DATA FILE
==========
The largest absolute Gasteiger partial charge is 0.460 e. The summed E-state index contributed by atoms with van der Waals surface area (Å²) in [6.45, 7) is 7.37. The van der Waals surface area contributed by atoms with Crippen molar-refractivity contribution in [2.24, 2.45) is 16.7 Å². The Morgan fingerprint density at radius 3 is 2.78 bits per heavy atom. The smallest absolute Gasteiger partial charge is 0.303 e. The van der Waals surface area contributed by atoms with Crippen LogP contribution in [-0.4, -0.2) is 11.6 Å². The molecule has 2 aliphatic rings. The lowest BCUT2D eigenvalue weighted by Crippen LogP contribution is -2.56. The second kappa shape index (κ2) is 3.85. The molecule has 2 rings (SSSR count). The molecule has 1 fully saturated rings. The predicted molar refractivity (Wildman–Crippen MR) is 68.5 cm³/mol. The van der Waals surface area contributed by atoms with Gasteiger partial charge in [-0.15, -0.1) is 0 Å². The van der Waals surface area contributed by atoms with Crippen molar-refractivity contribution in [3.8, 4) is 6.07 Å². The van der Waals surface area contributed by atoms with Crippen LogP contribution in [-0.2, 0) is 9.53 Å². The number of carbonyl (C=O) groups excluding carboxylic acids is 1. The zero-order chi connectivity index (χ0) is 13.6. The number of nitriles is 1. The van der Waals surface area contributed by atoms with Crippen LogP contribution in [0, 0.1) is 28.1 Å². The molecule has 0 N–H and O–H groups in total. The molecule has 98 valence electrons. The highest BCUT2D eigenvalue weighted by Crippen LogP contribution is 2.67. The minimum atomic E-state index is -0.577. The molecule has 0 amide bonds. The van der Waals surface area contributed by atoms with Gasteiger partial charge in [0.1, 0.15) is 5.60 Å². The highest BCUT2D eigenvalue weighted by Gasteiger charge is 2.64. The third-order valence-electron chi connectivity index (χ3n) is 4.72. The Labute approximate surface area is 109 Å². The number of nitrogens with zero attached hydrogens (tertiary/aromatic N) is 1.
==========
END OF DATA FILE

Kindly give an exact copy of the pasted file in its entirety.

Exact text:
The largest absolute Gasteiger partial charge is 0.460 e. The summed E-state index contributed by atoms with van der Waals surface area (Å²) in [6.45, 7) is 7.37. The van der Waals surface area contributed by atoms with Crippen molar-refractivity contribution in [2.24, 2.45) is 16.7 Å². The Morgan fingerprint density at radius 3 is 2.78 bits per heavy atom. The smallest absolute Gasteiger partial charge is 0.303 e. The van der Waals surface area contributed by atoms with Crippen LogP contribution in [-0.4, -0.2) is 11.6 Å². The molecule has 2 aliphatic rings. The lowest BCUT2D eigenvalue weighted by Crippen LogP contribution is -2.56. The second kappa shape index (κ2) is 3.85. The molecule has 2 rings (SSSR count). The molecule has 1 fully saturated rings. The predicted molar refractivity (Wildman–Crippen MR) is 68.5 cm³/mol. The van der Waals surface area contributed by atoms with Gasteiger partial charge in [-0.15, -0.1) is 0 Å². The van der Waals surface area contributed by atoms with Crippen molar-refractivity contribution in [3.8, 4) is 6.07 Å². The van der Waals surface area contributed by atoms with Crippen LogP contribution in [-0.2, 0) is 9.53 Å². The number of carbonyl (C=O) groups excluding carboxylic acids is 1. The zero-order chi connectivity index (χ0) is 13.6. The number of nitriles is 1. The van der Waals surface area contributed by atoms with Crippen LogP contribution in [0, 0.1) is 28.1 Å². The molecule has 0 N–H and O–H groups in total. The molecule has 98 valence electrons. The highest BCUT2D eigenvalue weighted by Crippen LogP contribution is 2.67. The minimum atomic E-state index is -0.577. The molecule has 0 amide bonds. The van der Waals surface area contributed by atoms with Gasteiger partial charge in [0.1, 0.15) is 5.60 Å². The highest BCUT2D eigenvalue weighted by Gasteiger charge is 2.64. The third-order valence-electron chi connectivity index (χ3n) is 4.72. The Labute approximate surface area is 109 Å². The number of nitrogens with zero attached hydrogens (tertiary/aromatic N) is 1.